Tag Archives: Biyadhoo Snorkeling

Triggerfish of the Maldives

I have previously wrote about Triggerfish and their undeserved reputation for being overly aggressive which you can read here:
https://maldiviandreamer.wordpress.com/2014/07/06/triggerfish-undeserved-bad-press/

After seeing 10 different species in the Maldives I conclude that they are not aggressive unless you accidentally swim into their nesting ground at certain times of the year.

I have seen 4 species of triggerfish at all the Maldivian islands I have been to plus others, however this year at Kuramathi I saw 2 new species! I photographed the following new species whilst snorkeling the house reef:

1. Wedge-tail Triggerfish

2. Boomerang Triggerfish

This brings the total number of triggerfish I have seen in the Maldives to 10!

 

Maldivian Marine Angelfish

Marine Angelfish are one of my favourite fish due to their vivid colour. The Marine Angelfish family contains seven genera and approximately 86 species. My personal favourites are the Emperor, Blue-faced and Regal Angelfish.

Here are some pics from my last 4 trips to the Maldives (Kuramathi, Vilamendhoo, Biyadhoo and Athuruga).

Blue-faced Angelfish

Emperor Angelfish (& 1 Juvenille Emperor)

Regal Angelfish

 

Triggerfish – Undeserved bad press?

I am constantly reading forum posts about the dangers of triggerfish and people claiming they’re aggressive – but I think their reputation is over-hyped. Yes it is true that when triggerfish are nesting, they guard over their nests and will charge at any divers or fish that cross into its territory (the zone in a full circle directly above its nest). The Titan Triggerfish is much larger than other species and can inflict serious injuries to divers.

However, as long as divers and snorkelers respect their territory and remain alert there shouldn’t be any problem. I have seen Triggerfish on every trip to the Maldives I’ve been on and never had a problem. Sure I’ve come across some territorial fish and been followed by one Titan Triggerfish, but I have never been attacked.

Here are some of my photos of titan triggerfish – the largest and most dangerous. As you can see, I have got up close to many 🙂

Perhaps my favourite are the clown triggerfish due to their pattern (though I haven’t seen many of these) and the black triggerfish, I love the way the sunbeam has lit up the delicate pattern on the Black triggerfish.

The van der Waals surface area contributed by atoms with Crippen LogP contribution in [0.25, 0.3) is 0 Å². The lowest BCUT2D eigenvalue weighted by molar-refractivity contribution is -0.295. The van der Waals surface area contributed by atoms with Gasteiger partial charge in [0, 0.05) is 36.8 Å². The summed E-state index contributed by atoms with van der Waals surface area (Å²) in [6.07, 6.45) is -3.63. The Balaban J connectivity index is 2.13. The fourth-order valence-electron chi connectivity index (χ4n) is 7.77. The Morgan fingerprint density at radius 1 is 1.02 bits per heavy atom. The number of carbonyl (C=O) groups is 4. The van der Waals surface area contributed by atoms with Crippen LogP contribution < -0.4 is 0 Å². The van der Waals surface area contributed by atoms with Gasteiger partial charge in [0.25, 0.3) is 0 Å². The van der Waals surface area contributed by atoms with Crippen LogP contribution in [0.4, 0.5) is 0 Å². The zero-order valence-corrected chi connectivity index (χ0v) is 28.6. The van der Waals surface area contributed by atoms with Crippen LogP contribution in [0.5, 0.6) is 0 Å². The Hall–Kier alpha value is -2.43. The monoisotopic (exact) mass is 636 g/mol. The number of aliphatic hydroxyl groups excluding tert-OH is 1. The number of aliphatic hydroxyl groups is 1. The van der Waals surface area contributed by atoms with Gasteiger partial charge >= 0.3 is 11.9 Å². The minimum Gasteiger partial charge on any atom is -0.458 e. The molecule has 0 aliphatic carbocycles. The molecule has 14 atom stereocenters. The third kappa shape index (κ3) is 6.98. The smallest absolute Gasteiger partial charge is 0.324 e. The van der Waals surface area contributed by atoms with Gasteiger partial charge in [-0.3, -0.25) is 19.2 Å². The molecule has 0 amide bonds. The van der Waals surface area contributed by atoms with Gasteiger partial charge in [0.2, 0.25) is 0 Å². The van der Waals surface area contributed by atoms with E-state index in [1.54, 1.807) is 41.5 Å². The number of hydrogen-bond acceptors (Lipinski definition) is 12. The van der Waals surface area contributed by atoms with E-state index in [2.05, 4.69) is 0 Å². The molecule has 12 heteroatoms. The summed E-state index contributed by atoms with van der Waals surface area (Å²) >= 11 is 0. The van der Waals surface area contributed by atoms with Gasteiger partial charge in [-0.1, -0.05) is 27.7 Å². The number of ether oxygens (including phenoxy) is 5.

The Orange Stripped triggerfish are fairly common on the reef and make good photographic subjects 🙂

Picasso triggerfish are quite common in the sandy shallow lagoon.

Red Toothed Triggerfish are found in shoals near the surface, but as they’re constantly moving in the current and they are the smallest of this species and always swim away, I struggle to get decent photos of these fish.

Lastly we have the Yellow Margin Triggerfish, which I always think are juvenile Titan Triggerfish. Even now I’m not sure which they are, but either way – they’re cute 🙂

So that is the majority of my triggerfish pictures from 3 Maldivian islands I have visited, hope you enjoyed.

Moray Eels

Moray eels (Muraenidae) tend to instill fear in people due to their sharp needle-like teeth and snake-like appearance, however I have always found them to be shy creatures that always retreat into the reef to hide. I have read some scary stories in scuba-diving magazines about divers who have been attacked by them, but I have never experienced any problems with this fascinating creatures. I have always found that if you respect them and don’t touch, they too will reciprocate and leave you alone.

Biyadhoo had a vast array of moray eels and giant eels that were constantly swimming in the open, which I loved as I was able to take lots of photos. Vilamendhoo had the largest range of moray eel species, including a pale white moray eel, however due to the stunning plate coral at Vilamendhoo, it probably also created more places for them to hide 🙂

Clams (Tridacna)

I love the stunning colour of clams, especially the vivid blue clams.  The larger the clam the more impressive. I saw a documentary called ‘pacific’ a six-part series which had a short clip about a protected reef called Kingman reef with an abundance of clams and huge giant clams. Unfortunately only research scientists are allowed to visit, but at least that keeps the reef safe and protected.

I have seen some pretty large clams, but I am still to see a huge giant clam. Can you spot which photos are the larger clams below?

The Tridacna genus contains two subgenera and the following species:

Subgenus Tridacna (Tridacna):

  • Tridacna derasa
  • Tridacna Gigas
  • Tridacna Tevoroa

Subgenus Tridacna (Chametrachea)

  • Tridacna Costata
  • Tridacna Crocea
  • Tridacna Maxima
  • Tridacna Rosewateri
  • Tridacna Squamosa

Biyadhoo Snorkeling – Sep 2012

Biyadhoo was the 3rd island we visited in September 2012. We were looking for a cheap 11 night getaway and chose one of the most basic/rustic islands in the Maldives. I’d done a lot of research on the island on the Maldives Forum on Tripadvisor under my name (MaldivesDreamer) and quickly realised that this island would be ‘back to basics’ with a canteen style restaurant, only 1 bar and no Maldivian luxuries. however the reef was meant to be amazing, so I booked it. The reef was impressive, but the visibility was quite poor when we visited, making it all the more difficult to get those pictures I wanted! We saw a good variety of fish, but really hard to search hard to see the big stuff, like sharks, turtles and rays etc. Maybe they were on holiday at a different island 🙂 We had a fantastic time at Biyadhoo and would go again for the reef. We have certainly seen better reefs such as Vilamendhoo and Athuruga, but for a cheap holiday Biyadhoo was worthwhile.